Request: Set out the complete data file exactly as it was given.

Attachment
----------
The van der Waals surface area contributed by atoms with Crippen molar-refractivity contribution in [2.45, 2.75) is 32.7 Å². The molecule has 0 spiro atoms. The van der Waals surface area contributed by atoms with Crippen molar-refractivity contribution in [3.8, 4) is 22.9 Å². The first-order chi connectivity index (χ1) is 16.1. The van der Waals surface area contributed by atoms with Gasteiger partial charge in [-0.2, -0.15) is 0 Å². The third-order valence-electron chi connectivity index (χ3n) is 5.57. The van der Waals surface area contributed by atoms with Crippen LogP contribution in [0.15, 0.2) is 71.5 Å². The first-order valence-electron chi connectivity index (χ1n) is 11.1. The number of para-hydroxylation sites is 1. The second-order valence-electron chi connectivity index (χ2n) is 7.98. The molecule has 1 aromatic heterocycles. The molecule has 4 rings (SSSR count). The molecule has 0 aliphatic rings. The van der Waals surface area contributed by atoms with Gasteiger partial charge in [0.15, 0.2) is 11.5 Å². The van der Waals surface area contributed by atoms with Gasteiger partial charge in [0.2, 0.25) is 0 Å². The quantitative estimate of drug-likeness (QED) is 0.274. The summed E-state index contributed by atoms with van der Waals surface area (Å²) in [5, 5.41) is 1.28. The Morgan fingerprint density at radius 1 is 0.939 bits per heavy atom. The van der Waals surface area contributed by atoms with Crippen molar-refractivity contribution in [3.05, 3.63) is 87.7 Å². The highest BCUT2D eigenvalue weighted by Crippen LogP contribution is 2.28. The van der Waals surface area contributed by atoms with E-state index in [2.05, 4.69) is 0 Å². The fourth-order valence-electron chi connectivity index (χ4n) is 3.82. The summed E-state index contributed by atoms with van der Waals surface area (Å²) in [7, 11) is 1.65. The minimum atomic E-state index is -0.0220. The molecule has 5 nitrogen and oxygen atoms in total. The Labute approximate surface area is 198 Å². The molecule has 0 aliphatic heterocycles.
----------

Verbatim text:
The van der Waals surface area contributed by atoms with Crippen molar-refractivity contribution in [2.45, 2.75) is 32.7 Å². The molecule has 0 spiro atoms. The van der Waals surface area contributed by atoms with Crippen molar-refractivity contribution in [3.8, 4) is 22.9 Å². The first-order chi connectivity index (χ1) is 16.1. The van der Waals surface area contributed by atoms with Gasteiger partial charge in [-0.2, -0.15) is 0 Å². The third-order valence-electron chi connectivity index (χ3n) is 5.57. The van der Waals surface area contributed by atoms with Crippen LogP contribution in [0.15, 0.2) is 71.5 Å². The first-order valence-electron chi connectivity index (χ1n) is 11.1. The number of para-hydroxylation sites is 1. The second-order valence-electron chi connectivity index (χ2n) is 7.98. The molecule has 1 aromatic heterocycles. The molecule has 4 rings (SSSR count). The molecule has 0 aliphatic rings. The van der Waals surface area contributed by atoms with Gasteiger partial charge in [0.15, 0.2) is 11.5 Å². The van der Waals surface area contributed by atoms with Gasteiger partial charge in [0.2, 0.25) is 0 Å². The quantitative estimate of drug-likeness (QED) is 0.274. The summed E-state index contributed by atoms with van der Waals surface area (Å²) in [5, 5.41) is 1.28. The Morgan fingerprint density at radius 1 is 0.939 bits per heavy atom. The van der Waals surface area contributed by atoms with Crippen molar-refractivity contribution in [3.05, 3.63) is 87.7 Å². The highest BCUT2D eigenvalue weighted by Crippen LogP contribution is 2.28. The van der Waals surface area contributed by atoms with E-state index in [2.05, 4.69) is 0 Å². The fourth-order valence-electron chi connectivity index (χ4n) is 3.82. The summed E-state index contributed by atoms with van der Waals surface area (Å²) in [7, 11) is 1.65. The minimum atomic E-state index is -0.0220. The molecule has 5 nitrogen and oxygen atoms in total. The Labute approximate surface area is 198 Å². The molecule has 0 aliphatic heterocycles.